chemical biology

Polymerase chain reactions, so good they invented it twice.

I’ve recently been preparing some new courses which have given me the opportunity to browse through the literature from the dawn of molecular biology. And in the process I came across a 43 year old paper entitled  “Studies of Polynucleotides XCVI. Repair replication of short synthetic DNA’s as catalyzed by DNA polymerase.” by Kleppe  and Khorana in the Journal of Molecular Biology. Its an elegant manuscript that describes how DNA polymerase can replicate a DNA strand but only if there is a section of duplex DNA, known a as primer, from which it can start.

So Klepper started off with a bit of DNA that looked like this:

and after incubating with DNA polymerase ended up with a DNA sequence with the gaps filled in, like so.


Well isn’t that nice?

But the really intriguing bit is the last paragraph of the discussion.

.. the DNA duplex would be denatured to form single strands. This denaturation step would be carried out in the presence of a sufficiently large excess of the two appropriate primers. Upon cooling, one would hope to obtain two structures, each containing the full length of the template strand appropriately complexed with the primer. DNA polymerase will be added to complete the process of repair replication. Two molecules of the original duplex should result. The whole cycle could be repeated, there being added every time a fresh dose of the enzyme. … After every cycle of repair replication, the process of strand separation would have to be repeated. Experiments based on these lines of thought are in progress.

Wow, what a cliff hanger. Kleppe has just described polymerase chain reactions (PCR), the now ubiquitous method for amplifying DNA. But this was 14 years before Kary Mullis (with Saikia as first authur)  published the first application of  PCR in Science.

But despite the tantalising ending to Kleppe’s paper, nothing else emerges from Khorana’s group to that effect. He never published those experiments. And indeed no one else picked up on the idea until Kary Mullis ran with it.

Its an interesting story that’s been brought up plenty of times before, but having stumbled across the original paper describing the ‘invention’ of PCR and given the big DNA anniversary next week, I thought I’d put it out there again.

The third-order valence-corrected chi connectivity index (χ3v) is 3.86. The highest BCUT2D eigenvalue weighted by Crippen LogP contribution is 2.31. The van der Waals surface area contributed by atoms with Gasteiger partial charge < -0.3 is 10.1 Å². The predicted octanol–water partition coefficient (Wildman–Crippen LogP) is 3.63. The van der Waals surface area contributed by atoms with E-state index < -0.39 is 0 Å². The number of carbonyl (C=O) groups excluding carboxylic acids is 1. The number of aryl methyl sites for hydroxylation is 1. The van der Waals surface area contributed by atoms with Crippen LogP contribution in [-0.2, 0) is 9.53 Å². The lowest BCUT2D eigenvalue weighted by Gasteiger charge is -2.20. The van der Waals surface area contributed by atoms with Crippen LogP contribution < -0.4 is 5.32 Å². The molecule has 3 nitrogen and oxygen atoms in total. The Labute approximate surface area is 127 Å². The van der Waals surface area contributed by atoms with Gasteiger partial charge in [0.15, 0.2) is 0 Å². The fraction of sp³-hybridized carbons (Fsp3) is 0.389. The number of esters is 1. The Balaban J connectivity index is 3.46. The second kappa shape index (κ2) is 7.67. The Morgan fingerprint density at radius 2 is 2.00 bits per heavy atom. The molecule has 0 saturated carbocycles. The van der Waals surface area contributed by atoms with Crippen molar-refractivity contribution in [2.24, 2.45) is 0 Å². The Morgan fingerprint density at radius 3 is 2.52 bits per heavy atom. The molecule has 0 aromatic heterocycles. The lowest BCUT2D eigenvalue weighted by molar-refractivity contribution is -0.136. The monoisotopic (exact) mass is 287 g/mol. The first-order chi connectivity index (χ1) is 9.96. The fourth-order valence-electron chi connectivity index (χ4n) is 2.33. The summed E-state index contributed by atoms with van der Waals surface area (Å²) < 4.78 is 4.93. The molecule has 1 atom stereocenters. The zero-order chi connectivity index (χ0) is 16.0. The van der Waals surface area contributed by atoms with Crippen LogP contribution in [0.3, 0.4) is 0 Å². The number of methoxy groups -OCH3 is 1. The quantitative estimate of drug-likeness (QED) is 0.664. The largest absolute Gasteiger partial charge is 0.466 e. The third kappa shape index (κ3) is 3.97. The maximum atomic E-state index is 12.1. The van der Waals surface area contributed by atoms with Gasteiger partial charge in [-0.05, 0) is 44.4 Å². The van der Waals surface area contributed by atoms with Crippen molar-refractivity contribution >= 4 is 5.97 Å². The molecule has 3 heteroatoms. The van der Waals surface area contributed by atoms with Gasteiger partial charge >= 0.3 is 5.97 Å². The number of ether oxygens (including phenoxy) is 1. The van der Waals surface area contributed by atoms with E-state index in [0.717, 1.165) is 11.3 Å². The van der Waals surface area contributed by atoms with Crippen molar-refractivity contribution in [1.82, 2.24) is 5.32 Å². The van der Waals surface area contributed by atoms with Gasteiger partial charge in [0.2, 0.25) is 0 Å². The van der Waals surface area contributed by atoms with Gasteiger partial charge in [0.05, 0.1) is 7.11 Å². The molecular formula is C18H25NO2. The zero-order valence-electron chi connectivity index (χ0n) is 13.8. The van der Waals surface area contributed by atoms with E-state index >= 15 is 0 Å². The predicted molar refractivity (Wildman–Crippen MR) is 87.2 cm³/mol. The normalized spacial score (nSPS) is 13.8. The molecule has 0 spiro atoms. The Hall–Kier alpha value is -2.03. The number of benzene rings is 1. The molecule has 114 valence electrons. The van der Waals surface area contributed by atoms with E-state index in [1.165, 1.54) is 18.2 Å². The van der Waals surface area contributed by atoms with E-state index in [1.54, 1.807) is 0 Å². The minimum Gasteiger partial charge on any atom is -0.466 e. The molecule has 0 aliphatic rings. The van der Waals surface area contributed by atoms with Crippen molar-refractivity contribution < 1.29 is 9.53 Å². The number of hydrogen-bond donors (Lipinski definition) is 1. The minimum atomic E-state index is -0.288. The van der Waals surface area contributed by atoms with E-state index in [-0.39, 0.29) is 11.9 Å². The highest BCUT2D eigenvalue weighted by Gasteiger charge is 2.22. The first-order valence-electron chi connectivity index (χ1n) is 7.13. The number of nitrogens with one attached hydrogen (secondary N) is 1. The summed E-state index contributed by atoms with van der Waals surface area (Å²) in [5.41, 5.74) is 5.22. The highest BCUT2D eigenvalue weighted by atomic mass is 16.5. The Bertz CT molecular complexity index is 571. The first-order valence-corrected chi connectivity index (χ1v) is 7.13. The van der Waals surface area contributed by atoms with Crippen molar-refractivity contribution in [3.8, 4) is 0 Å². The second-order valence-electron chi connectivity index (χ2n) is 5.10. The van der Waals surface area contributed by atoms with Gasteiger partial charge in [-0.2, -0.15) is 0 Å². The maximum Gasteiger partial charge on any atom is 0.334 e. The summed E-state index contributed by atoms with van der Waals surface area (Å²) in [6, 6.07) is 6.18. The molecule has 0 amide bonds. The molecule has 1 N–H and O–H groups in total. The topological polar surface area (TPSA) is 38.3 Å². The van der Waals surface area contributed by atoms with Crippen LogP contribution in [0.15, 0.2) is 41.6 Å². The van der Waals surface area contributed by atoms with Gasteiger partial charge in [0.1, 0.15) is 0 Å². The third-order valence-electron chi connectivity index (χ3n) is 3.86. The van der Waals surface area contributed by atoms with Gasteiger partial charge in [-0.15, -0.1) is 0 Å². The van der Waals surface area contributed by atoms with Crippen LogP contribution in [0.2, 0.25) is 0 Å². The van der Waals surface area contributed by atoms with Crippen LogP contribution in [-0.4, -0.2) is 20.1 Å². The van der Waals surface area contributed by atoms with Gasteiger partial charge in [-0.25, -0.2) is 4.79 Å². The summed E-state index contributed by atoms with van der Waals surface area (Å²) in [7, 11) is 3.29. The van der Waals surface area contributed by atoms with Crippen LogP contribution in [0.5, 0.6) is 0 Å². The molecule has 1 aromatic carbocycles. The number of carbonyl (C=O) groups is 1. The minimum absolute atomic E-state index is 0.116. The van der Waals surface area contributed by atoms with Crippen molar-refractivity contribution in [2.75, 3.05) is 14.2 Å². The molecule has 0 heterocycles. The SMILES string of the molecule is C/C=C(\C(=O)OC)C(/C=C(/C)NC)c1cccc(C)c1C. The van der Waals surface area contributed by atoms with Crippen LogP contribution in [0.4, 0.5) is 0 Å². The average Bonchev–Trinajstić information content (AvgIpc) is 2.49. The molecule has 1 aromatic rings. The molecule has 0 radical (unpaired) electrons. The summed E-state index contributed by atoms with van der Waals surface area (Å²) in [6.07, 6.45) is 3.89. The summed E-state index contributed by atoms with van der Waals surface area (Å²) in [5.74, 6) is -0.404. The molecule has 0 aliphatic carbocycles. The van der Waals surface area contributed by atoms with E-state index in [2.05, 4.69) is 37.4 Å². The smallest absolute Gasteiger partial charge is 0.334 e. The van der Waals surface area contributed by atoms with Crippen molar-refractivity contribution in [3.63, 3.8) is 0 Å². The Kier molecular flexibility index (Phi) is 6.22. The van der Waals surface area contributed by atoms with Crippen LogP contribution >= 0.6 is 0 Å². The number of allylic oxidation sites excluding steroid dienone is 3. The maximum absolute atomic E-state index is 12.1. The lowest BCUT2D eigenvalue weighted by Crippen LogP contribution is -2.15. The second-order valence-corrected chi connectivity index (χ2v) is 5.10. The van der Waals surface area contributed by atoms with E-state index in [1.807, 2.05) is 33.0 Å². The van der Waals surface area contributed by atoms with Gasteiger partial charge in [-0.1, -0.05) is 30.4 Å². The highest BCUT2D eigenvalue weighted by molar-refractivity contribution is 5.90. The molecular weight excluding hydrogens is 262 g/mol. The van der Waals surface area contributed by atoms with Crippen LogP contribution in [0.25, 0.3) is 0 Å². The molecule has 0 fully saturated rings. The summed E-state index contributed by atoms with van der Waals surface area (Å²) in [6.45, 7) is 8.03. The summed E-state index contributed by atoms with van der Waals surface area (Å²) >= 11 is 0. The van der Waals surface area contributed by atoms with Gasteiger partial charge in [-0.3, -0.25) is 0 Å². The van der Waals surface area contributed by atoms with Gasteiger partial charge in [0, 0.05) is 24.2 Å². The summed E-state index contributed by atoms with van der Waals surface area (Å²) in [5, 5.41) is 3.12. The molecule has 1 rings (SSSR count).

By April 15, 2013 2 comments chemical biology, Uncategorized

Now we can’t drink tea!

If you’re a man and you live in Scotland do not drink tea. According to a BBC report  >7 cups a day give you a >50% greater chance of developing prostrate cancer than “normal” tea drinkers. This was the result of a  study over 37 years involving 6000 volunteers aged between 21 & 75 years of age. I’m surprised they didn’t choose whisky and/or beer (they have probably been checked at some point in distant past). This is in direct contrast to a National Cancer Institute report which suggests the opposite, at least for green tea.

What’s next I wonder, coffee is already on the black list, as well as fatty foods smoking, no doubt sex will also rear it’s ugly head in the list of cancer producing agents, water is also dangerous, fish swim in it and you can drown as well.

Wiki tells us the exact opposite to the results reported by the Glasgow study. Tea is actually beneficial for you in all sorts of ways.

So what’s in tea that makes it so harmful or so good for you? Well there is theanine and caffeine, making up about 3% of its dry weight up to 90mg per cup, depending upon the tea. Theanine moves across the blood brain barrier (quite distant from the prostrate) and has a synergistic effect with caffeine, high doses even providing a neuroprotective effect. Caffeine is a stimulant and the author of the Wiki page suggests that it may even have moderately protective effect against certain cancers.


There are also things like theobromine (or should it be teaobromine) and theophylline. So those compounds are  probably not the cause of this higher prostrate cancer risk.

What else?

Up to 30% of the dry weight of tea are the catechins. These look like a possible candidates! Some present in green tea are shown below.